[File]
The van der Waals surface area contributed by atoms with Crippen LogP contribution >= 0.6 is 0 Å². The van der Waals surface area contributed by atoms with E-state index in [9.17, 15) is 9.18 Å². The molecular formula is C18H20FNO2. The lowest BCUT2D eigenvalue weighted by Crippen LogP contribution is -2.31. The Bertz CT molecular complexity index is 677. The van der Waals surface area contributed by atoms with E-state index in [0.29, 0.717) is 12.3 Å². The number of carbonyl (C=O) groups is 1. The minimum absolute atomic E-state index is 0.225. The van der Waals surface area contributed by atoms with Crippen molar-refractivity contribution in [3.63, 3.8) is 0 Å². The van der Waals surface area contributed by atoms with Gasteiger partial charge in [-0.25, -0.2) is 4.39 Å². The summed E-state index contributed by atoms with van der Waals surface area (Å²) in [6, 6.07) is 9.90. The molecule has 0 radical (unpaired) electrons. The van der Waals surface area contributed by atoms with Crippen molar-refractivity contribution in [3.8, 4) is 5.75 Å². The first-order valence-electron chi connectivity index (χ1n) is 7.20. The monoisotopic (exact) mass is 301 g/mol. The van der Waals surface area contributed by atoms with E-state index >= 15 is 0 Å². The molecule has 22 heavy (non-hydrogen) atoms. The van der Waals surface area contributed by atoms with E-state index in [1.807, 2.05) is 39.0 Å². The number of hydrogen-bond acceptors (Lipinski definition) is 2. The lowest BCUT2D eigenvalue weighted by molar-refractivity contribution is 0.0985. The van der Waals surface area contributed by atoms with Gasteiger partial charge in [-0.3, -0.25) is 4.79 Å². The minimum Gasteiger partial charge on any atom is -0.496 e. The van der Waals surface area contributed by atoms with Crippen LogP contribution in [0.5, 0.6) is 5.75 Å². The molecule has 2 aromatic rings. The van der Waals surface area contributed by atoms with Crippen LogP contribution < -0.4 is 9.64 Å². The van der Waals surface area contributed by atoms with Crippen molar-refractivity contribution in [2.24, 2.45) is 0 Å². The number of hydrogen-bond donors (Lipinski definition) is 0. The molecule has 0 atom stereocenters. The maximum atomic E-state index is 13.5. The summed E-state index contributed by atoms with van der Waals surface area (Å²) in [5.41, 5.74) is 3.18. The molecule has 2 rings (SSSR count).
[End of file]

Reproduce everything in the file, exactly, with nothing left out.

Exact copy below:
The van der Waals surface area contributed by atoms with Crippen LogP contribution >= 0.6 is 0 Å². The van der Waals surface area contributed by atoms with E-state index in [9.17, 15) is 9.18 Å². The molecular formula is C18H20FNO2. The lowest BCUT2D eigenvalue weighted by Crippen LogP contribution is -2.31. The Bertz CT molecular complexity index is 677. The van der Waals surface area contributed by atoms with E-state index in [0.29, 0.717) is 12.3 Å². The number of carbonyl (C=O) groups is 1. The minimum absolute atomic E-state index is 0.225. The van der Waals surface area contributed by atoms with Crippen molar-refractivity contribution in [3.63, 3.8) is 0 Å². The van der Waals surface area contributed by atoms with Gasteiger partial charge in [-0.25, -0.2) is 4.39 Å². The summed E-state index contributed by atoms with van der Waals surface area (Å²) in [6, 6.07) is 9.90. The molecule has 0 radical (unpaired) electrons. The van der Waals surface area contributed by atoms with Crippen molar-refractivity contribution in [3.8, 4) is 5.75 Å². The first-order valence-electron chi connectivity index (χ1n) is 7.20. The monoisotopic (exact) mass is 301 g/mol. The van der Waals surface area contributed by atoms with E-state index >= 15 is 0 Å². The molecule has 22 heavy (non-hydrogen) atoms. The van der Waals surface area contributed by atoms with E-state index in [1.807, 2.05) is 39.0 Å². The number of hydrogen-bond acceptors (Lipinski definition) is 2. The lowest BCUT2D eigenvalue weighted by molar-refractivity contribution is 0.0985. The van der Waals surface area contributed by atoms with Gasteiger partial charge in [-0.3, -0.25) is 4.79 Å². The minimum Gasteiger partial charge on any atom is -0.496 e. The van der Waals surface area contributed by atoms with Crippen LogP contribution in [0.5, 0.6) is 5.75 Å². The molecule has 2 aromatic rings. The van der Waals surface area contributed by atoms with Crippen LogP contribution < -0.4 is 9.64 Å². The van der Waals surface area contributed by atoms with Crippen molar-refractivity contribution in [2.24, 2.45) is 0 Å². The number of hydrogen-bond donors (Lipinski definition) is 0. The molecule has 0 atom stereocenters. The maximum atomic E-state index is 13.5. The summed E-state index contributed by atoms with van der Waals surface area (Å²) in [5.41, 5.74) is 3.18. The molecule has 2 rings (SSSR count).